The Sunshine Coast business owner who started her pet food operation in 2012, shipped about 400,000 ‘doggie doughnuts’ to Krispy-Kreme outlets across the US, UK and Australia last year allowing the franchise chain to offer a novelty category to customers (presumably those with pets) on International Dog Day.
Her business Huds and Toke, which she runs with husband Russell, her two teenage children and 15 employees, is now poised to begin supplying the chain with enough inventory to fulfill customer demand throughout the year based on the success of last year’s first consignment.
Gibbons said negotiations were entering their final stages and she expected to have confirmation on the terms as early as next month.
If the deal comes off it will mean rapid expansion – more employees and a bigger manufacturing plant.
“We’re currently operating out of a shed in an industrial estate out the back of Coolum, about 300 square metres,” she said.
“If all of this happens, I’m going to need about two acres.”
The Krispy-Kreme opportunity tops a heady start to the year for Gibbons, who earlier this month won the Queensland Rural Women’s Award that comes with a $15,000 purse from sponsor Westpac and business development coaching from Agrifutures, a federal government research and development corporation focused on innovation and technology.
While her petfood treats, crafted for horses and small animals in addition to dogs are largely made from vegetable pulps, peanut butter and animal derived proteins, Gibbons is currently testing insect protein to use in an as yet unreleased line of new products.
Utilising a powdered meal of black soldier fly larvae from an insect farm on the outskirts of Brisbane, Gibbons is gaining feedback on the flavour and palatability from a highly regarded testing panel – the dogs of her employees.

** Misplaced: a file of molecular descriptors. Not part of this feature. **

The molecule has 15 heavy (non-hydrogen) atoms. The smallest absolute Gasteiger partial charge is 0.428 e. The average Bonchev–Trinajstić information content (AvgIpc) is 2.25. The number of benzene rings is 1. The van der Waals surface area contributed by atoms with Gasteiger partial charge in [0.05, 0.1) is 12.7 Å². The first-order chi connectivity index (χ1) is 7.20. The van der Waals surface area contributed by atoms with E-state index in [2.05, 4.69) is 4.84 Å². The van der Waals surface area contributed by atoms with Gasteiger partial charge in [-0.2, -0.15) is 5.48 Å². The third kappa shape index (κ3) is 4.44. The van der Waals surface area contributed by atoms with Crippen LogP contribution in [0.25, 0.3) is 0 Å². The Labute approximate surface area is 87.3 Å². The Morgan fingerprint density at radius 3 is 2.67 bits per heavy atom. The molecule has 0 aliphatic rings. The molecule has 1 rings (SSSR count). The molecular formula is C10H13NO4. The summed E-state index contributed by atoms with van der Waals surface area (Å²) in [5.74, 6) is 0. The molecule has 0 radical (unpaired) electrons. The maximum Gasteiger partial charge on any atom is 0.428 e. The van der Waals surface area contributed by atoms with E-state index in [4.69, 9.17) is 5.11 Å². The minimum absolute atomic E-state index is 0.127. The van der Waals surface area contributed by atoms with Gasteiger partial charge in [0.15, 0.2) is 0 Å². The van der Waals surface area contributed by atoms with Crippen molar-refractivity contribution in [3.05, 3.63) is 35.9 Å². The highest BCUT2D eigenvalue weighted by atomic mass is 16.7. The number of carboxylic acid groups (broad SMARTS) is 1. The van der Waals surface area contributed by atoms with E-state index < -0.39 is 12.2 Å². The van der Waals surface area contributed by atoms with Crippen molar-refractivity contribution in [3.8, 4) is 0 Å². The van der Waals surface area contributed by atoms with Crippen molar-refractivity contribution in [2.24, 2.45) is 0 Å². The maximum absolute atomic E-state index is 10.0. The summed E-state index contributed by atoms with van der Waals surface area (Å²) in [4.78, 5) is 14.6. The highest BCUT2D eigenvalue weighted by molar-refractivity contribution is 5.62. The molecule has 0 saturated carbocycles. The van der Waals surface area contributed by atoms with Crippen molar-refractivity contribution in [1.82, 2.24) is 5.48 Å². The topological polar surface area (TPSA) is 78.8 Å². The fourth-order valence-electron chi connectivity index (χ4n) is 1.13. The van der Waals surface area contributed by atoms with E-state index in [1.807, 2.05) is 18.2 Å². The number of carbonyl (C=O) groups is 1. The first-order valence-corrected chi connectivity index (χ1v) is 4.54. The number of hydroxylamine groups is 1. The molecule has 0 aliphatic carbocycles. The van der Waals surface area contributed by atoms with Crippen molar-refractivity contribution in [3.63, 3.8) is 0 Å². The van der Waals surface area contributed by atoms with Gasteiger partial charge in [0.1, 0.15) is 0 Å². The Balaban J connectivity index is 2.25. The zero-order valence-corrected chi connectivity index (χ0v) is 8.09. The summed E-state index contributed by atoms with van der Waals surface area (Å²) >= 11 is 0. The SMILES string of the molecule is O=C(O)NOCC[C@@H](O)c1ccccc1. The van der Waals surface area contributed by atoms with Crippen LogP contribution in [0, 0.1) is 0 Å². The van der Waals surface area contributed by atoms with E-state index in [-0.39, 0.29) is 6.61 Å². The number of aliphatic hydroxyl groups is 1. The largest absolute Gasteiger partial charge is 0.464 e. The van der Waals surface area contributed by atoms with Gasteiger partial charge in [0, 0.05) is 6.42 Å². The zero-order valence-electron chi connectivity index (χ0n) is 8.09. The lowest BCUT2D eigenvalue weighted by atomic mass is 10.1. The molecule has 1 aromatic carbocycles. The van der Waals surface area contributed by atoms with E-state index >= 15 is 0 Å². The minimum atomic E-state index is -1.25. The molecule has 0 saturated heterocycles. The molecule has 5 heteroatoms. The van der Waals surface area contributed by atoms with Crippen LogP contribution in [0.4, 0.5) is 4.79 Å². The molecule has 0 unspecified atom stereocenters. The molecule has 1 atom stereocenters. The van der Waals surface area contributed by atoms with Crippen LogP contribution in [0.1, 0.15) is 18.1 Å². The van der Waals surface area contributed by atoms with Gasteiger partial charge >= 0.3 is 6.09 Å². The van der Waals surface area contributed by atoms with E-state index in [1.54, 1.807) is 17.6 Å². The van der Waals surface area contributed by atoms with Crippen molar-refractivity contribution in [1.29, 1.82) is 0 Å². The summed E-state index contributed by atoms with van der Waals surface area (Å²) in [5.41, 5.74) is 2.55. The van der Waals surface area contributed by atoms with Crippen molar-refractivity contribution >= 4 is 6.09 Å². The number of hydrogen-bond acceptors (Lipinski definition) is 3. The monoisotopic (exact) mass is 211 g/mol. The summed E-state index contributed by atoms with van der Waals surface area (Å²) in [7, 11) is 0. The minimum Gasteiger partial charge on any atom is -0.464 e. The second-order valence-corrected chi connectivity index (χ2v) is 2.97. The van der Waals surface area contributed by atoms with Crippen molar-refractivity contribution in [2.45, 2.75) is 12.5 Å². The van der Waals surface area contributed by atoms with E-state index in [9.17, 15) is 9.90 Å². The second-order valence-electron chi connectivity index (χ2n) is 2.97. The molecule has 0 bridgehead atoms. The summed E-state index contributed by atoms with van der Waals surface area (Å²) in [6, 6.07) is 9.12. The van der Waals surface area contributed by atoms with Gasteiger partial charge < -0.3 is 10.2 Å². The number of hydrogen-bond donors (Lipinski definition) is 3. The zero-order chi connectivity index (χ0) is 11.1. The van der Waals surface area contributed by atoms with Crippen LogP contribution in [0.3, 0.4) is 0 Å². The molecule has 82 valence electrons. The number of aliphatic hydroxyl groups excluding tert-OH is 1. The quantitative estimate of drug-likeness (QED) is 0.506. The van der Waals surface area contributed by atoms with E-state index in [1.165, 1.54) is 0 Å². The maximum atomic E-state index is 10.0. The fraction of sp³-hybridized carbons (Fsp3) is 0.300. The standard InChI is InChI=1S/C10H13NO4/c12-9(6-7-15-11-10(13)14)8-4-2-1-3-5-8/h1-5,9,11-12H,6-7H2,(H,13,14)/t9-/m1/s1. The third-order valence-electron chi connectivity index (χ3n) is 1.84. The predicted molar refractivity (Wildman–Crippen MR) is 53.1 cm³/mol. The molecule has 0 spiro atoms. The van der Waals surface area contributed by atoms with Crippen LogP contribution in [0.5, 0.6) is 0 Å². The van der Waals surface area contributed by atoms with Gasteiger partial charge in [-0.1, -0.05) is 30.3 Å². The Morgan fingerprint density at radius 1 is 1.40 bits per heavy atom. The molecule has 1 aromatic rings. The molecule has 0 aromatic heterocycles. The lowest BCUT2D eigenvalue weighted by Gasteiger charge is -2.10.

“They absolutely love it,” she said. “Dogs naturally eat insects like flies all the time, so it’s naturally something they are inclined to eat and it’s good for them, because insect meal is packed full of protein.
“And getting protein from insects is better for the environment; they don’t need a lot of land, water and energy to grow so their carbon footprint is much lower.
“Once we have the product just the way we want it, I know it’s going to be a very big hit with environmentally conscious consumers who love their dogs.”
Gibbons’ potential big breakthrough in the US comes as Queensland shapes its future as the “economic epicentre for trade and investment with the United States”, according to American Chamber of Commerce (AmCham) Australia CEO April Palmerlee.
It is a point sure to be made at AmCham’s next lunch in Brisbane on April 13 when the Queensland chapter of the national organisation hosts Trade Minister Don Farrell for his insights on the country’s new trading environment amid geopolitical upheaval and climate challenges.
Palmerlee said the exchange of technology within the sectors of defence and cyber security between the two countries were acting as “force-multipliers” in growing the overall economic relationship.
“The economic and defence partnerships are the twin pillars of the alliance, and the uncertain geopolitical future means nations are looking to trusted partners, just as businesses do in periods of economic instability,” Palmerlee said.
“Australia has built over 100 years of trust with the United States. Now more than ever, there is a clear economic advantage to securing supply chains and doing business with like-minded countries who can be trusted to uphold the rules-based international order that promotes peace and prosperity.”